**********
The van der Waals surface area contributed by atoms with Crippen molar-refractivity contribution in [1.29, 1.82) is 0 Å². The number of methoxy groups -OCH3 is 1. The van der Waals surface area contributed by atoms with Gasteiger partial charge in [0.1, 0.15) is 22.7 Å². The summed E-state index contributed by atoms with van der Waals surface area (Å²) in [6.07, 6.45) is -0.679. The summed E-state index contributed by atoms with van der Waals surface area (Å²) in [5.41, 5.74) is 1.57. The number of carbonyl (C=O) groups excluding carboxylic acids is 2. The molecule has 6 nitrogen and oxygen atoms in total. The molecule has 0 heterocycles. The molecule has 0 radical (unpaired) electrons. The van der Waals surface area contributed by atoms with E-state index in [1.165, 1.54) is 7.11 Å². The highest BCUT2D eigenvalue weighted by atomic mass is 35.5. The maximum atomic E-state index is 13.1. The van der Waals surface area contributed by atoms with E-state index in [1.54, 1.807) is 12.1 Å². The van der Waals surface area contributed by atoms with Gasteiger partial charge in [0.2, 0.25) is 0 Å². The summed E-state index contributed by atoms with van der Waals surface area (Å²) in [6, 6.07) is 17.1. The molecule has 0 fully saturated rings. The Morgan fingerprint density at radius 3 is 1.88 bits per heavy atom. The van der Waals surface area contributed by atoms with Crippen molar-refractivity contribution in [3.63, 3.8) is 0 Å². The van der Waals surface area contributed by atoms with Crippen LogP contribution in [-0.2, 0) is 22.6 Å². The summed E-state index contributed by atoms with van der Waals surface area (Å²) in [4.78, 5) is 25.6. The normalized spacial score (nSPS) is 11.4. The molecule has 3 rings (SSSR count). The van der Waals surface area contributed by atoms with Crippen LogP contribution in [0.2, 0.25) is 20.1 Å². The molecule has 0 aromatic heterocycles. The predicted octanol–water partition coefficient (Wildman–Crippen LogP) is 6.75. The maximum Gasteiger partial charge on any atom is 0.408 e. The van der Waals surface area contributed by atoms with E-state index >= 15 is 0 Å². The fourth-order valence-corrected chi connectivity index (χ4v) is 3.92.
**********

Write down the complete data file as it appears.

The van der Waals surface area contributed by atoms with Crippen molar-refractivity contribution in [1.29, 1.82) is 0 Å². The number of methoxy groups -OCH3 is 1. The van der Waals surface area contributed by atoms with Gasteiger partial charge in [0.1, 0.15) is 22.7 Å². The summed E-state index contributed by atoms with van der Waals surface area (Å²) in [6.07, 6.45) is -0.679. The summed E-state index contributed by atoms with van der Waals surface area (Å²) in [5.41, 5.74) is 1.57. The number of carbonyl (C=O) groups excluding carboxylic acids is 2. The molecule has 6 nitrogen and oxygen atoms in total. The molecule has 0 heterocycles. The molecule has 0 radical (unpaired) electrons. The van der Waals surface area contributed by atoms with E-state index in [1.165, 1.54) is 7.11 Å². The highest BCUT2D eigenvalue weighted by atomic mass is 35.5. The maximum atomic E-state index is 13.1. The van der Waals surface area contributed by atoms with E-state index in [1.54, 1.807) is 12.1 Å². The van der Waals surface area contributed by atoms with Gasteiger partial charge in [0.2, 0.25) is 0 Å². The summed E-state index contributed by atoms with van der Waals surface area (Å²) in [6, 6.07) is 17.1. The molecule has 0 fully saturated rings. The Morgan fingerprint density at radius 3 is 1.88 bits per heavy atom. The van der Waals surface area contributed by atoms with Crippen molar-refractivity contribution in [3.63, 3.8) is 0 Å². The van der Waals surface area contributed by atoms with Crippen LogP contribution in [-0.2, 0) is 22.6 Å². The summed E-state index contributed by atoms with van der Waals surface area (Å²) in [4.78, 5) is 25.6. The normalized spacial score (nSPS) is 11.4. The molecule has 3 rings (SSSR count). The van der Waals surface area contributed by atoms with Crippen LogP contribution in [0.2, 0.25) is 20.1 Å². The molecule has 0 aromatic heterocycles. The predicted octanol–water partition coefficient (Wildman–Crippen LogP) is 6.75. The maximum Gasteiger partial charge on any atom is 0.408 e. The van der Waals surface area contributed by atoms with E-state index >= 15 is 0 Å². The fourth-order valence-corrected chi connectivity index (χ4v) is 3.92.